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Health Officials Announce New Monitoring For Travelers From West Africa

Bellevue Hospital nurse Belkys Fortune (left) and Teressa Celia, associate director of infection prevention and control, during a demonstration of procedures for possible Ebola patients on Oct. 8.
Bellevue Hospital nurse Belkys Fortune (left) and Teressa Celia, associate director of infection prevention and control, during a demonstration of procedures for possible Ebola patients on Oct. 8.

The Centers for Disease Control and Prevention announced new monitoring measures for people arriving to the U.S. from Liberia, Sierra Leone, and Guinea, the three countries dealing with Ebola outbreaks.

Travelers from those countries will be monitored by public health officials for 21 days after their arrival, starting Monday. The CDC says 21 days is "the longest time it can take from the time a person is infected with Ebola until that person has symptoms of Ebola."

In a statement, the CDC said travelers will need to look out for a variety of symptoms:

"Specifically, state and local authorities will require travelers to report the following information daily: their temperature and the presence or absence of other Ebola symptoms such as headache, joint and muscle aches, weakness, diarrhea, vomiting, stomach pain, lack of appetite, or abnormal bleeding; and their intent to travel in-state or out-of-state. In the event a traveler does not report in, state or local public health officials will take immediate steps to locate the individual to ensure that active monitoring continues on a daily basis."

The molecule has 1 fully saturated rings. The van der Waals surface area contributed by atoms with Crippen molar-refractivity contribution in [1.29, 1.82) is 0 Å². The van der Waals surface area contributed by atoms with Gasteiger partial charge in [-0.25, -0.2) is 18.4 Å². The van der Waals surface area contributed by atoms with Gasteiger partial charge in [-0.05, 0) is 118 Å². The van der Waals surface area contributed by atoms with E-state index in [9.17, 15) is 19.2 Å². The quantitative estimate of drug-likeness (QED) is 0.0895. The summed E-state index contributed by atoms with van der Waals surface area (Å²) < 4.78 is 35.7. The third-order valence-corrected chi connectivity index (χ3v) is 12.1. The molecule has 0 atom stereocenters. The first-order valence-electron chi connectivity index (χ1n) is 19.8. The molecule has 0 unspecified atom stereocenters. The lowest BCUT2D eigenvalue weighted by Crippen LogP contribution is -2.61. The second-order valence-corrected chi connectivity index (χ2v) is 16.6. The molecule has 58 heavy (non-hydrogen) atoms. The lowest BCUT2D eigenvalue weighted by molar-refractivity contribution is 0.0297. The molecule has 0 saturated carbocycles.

The CDC pointed out that so far, 70 percent of travelers entering the US from Liberia, Sierra Leone, or Guinea travel to Georgia, Maryland, New Jersey, New York, Pennsylvania and Virginia. Those states have already implemented "post-arrival monitoring."

The World Health Organization's latest Ebola situation report says as of the end of Oct. 19, Ebola has caused 4,877 deaths.

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